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Common Loon -Gavia immer



 Kingdom: Animalia
 Phylum: Chordata
 Class: Aves
 Order: Gaviiformes
 Family: Gaviidae
 Genus: Gavia

ICUN Redlist - World Status:

NH Fish and Game - NH Status: Threatened in NH Threatened


Common LoonThe Common Loon is often identified by its eerie call coming from lakes in the summer. It has a long, flat body with a black head and bill. The Common Loon has a white band around its neck which resembles a collar. Its wings are dark grey speckled with white.


The Common Loon has a large range and is migratory. In the summer, it can be found from Alaska to the east coast of the northern United States. In the winter, it can be found throughout the continental United States. The Common Loon spends winters in the waters off of both the east and west coast.


Common LoonThe Common Loon lives on quiet, remote freshwater lakes. In the winter, it is found on lakes, rivers, estuaries and coastlines. The Common Loon is an indicator of water quality because it needs clear water to see swimming fish beneath the surface. The Common Loon breeds in New Hampshire.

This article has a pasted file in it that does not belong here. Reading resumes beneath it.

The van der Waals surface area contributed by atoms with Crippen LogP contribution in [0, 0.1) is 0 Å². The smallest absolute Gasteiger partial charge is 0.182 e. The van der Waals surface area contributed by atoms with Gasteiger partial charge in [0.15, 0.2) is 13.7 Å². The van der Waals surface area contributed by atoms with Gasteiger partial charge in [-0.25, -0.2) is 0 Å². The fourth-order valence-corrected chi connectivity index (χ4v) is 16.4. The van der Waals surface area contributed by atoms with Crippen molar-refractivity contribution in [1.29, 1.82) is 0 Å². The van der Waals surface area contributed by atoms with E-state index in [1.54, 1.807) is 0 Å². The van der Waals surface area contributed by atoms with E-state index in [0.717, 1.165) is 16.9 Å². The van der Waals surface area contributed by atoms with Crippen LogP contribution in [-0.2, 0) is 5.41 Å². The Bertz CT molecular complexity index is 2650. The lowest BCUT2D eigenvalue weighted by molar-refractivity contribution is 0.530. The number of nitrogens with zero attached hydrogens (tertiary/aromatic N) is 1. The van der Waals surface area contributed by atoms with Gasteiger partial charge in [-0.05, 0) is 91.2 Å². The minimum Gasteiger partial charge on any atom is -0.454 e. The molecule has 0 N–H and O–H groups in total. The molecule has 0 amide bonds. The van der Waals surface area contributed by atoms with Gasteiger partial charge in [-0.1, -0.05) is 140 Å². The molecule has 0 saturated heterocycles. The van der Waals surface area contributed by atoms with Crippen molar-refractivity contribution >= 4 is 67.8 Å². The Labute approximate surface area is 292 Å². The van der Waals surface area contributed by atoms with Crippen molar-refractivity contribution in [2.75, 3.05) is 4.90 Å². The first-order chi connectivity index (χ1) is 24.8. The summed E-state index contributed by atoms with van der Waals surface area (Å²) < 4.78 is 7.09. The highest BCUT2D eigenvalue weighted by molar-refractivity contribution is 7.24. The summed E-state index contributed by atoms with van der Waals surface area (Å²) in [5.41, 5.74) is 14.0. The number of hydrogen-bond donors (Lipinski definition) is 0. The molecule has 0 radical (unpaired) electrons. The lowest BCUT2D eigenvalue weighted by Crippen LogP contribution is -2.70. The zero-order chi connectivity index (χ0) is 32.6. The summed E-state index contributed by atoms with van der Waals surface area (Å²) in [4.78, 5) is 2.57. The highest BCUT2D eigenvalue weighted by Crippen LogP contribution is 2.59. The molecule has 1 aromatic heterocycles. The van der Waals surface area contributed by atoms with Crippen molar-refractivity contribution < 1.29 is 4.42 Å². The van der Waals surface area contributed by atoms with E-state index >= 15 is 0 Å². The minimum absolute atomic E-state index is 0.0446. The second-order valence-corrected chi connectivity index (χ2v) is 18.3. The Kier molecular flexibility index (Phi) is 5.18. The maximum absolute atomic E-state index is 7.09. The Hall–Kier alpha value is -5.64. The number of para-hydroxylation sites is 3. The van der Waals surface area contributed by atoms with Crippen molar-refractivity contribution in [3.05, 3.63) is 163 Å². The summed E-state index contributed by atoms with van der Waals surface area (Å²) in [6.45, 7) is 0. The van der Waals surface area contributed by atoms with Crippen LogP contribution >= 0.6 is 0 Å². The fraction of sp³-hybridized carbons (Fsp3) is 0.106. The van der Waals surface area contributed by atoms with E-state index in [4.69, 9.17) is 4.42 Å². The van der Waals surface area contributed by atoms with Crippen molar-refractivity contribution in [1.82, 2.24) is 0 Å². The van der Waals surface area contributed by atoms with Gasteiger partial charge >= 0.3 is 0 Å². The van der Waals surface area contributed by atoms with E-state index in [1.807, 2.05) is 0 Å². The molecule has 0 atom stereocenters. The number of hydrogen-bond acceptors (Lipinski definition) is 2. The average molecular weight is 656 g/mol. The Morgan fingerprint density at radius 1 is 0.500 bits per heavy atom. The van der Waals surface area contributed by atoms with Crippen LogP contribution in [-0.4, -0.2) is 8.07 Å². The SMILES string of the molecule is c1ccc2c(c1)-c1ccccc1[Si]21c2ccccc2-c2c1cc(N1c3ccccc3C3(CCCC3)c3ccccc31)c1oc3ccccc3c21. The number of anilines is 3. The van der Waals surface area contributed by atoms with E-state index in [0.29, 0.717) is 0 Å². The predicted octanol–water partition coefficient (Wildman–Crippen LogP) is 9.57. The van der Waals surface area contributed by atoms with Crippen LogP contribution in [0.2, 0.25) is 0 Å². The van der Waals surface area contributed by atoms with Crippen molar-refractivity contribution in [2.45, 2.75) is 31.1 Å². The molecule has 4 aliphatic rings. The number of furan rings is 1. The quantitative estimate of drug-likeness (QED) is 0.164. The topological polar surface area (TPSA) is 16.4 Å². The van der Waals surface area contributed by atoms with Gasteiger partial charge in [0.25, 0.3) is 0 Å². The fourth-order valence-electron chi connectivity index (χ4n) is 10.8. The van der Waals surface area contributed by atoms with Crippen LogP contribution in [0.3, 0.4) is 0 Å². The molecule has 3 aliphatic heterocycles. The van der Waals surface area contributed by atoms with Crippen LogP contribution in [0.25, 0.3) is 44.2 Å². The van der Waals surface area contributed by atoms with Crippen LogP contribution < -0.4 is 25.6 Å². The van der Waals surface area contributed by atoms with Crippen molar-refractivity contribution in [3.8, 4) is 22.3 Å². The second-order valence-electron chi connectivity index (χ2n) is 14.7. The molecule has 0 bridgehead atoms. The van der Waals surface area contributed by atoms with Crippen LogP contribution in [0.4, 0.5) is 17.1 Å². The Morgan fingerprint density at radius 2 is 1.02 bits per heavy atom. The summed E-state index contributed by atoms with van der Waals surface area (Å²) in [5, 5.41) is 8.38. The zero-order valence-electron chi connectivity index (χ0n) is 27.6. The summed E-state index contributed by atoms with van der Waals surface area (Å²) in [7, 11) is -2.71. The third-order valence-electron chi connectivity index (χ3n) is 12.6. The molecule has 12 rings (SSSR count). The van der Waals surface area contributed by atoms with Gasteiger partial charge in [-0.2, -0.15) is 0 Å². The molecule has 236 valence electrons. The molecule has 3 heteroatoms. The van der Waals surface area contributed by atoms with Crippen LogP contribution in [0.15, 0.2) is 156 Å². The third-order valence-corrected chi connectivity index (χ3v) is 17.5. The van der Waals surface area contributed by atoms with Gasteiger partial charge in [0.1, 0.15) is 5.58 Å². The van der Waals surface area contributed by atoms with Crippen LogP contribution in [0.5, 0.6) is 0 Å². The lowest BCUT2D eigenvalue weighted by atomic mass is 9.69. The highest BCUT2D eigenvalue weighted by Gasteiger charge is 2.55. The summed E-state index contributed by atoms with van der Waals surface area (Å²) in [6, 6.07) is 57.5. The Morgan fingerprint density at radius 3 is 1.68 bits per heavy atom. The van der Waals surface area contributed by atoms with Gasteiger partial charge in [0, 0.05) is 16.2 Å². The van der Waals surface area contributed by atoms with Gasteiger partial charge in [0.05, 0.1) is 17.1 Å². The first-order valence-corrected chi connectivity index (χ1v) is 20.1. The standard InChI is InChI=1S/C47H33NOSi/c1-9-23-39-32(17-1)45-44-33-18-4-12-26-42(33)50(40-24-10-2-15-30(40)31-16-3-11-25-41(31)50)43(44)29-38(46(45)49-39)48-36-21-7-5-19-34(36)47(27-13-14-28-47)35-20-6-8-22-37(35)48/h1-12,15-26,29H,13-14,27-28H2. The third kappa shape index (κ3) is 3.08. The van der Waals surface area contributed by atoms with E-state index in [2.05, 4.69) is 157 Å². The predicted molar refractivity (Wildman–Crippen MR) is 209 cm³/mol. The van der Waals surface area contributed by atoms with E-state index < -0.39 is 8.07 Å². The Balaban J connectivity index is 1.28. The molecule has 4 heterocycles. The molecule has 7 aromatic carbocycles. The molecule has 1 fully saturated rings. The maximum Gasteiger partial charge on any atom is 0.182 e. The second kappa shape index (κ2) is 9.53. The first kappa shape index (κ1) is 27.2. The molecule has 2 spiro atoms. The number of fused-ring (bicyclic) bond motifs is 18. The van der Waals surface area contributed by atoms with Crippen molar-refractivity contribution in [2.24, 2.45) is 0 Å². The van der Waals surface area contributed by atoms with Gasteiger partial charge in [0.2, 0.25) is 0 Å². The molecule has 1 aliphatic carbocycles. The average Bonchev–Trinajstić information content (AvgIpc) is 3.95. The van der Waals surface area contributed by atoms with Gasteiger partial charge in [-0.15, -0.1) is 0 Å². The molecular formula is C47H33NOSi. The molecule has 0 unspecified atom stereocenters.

Common LoonEating a diet of fish and other aquatic mammals (crayfish, shrimp and leeches), the Common Loon is carnivorous. In addition to fish, some young loons eat insects. The Common Loon is a visual predator, meaning it locates fish by sight and then dives to grab them in their razor sharp bill. To drink, the Common Loon dips its bill into the water and then tilts its head back to swallow. 

Life Cycle

Common LoonBreeding occurs in the summer. The female and male build a nest out of soil, grass and moss in a sheltered location near deep water. The female typically lays two brown eggs. Both the female and male take turns incubating the eggs for a total of 29 days. Upon hatching, the chicks will stay with their parents for 2 to 3 months. After that time, the chicks are able to fly and become independent from their parents.


Common LoonLike airplanes, loons need a runway to take off! The Common Loon needs from 30 yards to a quarter-mile to gain enough speed for lift-off. Because of this requirement, sometimes during migration loons become stranded if they land on a pond too small for take-off.

Audio Credit: xeno-canto.org Todd Wilson cc logo